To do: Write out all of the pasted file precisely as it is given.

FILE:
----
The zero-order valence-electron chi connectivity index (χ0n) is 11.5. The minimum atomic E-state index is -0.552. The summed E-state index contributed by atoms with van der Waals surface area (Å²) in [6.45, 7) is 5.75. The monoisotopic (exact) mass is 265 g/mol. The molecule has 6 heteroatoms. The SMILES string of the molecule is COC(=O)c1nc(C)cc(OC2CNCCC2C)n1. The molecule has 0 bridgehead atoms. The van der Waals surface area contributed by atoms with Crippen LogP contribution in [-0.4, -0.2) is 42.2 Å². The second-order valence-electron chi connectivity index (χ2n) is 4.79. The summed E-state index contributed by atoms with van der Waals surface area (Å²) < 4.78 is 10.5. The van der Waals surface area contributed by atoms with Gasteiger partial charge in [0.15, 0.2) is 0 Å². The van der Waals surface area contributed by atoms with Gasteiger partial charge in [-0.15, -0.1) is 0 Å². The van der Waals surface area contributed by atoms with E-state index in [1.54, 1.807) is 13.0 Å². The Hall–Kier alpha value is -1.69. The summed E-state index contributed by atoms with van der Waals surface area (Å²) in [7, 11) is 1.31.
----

The zero-order valence-electron chi connectivity index (χ0n) is 11.5. The minimum atomic E-state index is -0.552. The summed E-state index contributed by atoms with van der Waals surface area (Å²) in [6.45, 7) is 5.75. The monoisotopic (exact) mass is 265 g/mol. The molecule has 6 heteroatoms. The SMILES string of the molecule is COC(=O)c1nc(C)cc(OC2CNCCC2C)n1. The molecule has 0 bridgehead atoms. The van der Waals surface area contributed by atoms with Crippen LogP contribution in [-0.4, -0.2) is 42.2 Å². The second-order valence-electron chi connectivity index (χ2n) is 4.79. The summed E-state index contributed by atoms with van der Waals surface area (Å²) < 4.78 is 10.5. The van der Waals surface area contributed by atoms with Gasteiger partial charge in [0.15, 0.2) is 0 Å². The van der Waals surface area contributed by atoms with Gasteiger partial charge in [-0.15, -0.1) is 0 Å². The van der Waals surface area contributed by atoms with E-state index in [1.54, 1.807) is 13.0 Å². The Hall–Kier alpha value is -1.69. The summed E-state index contributed by atoms with van der Waals surface area (Å²) in [7, 11) is 1.31.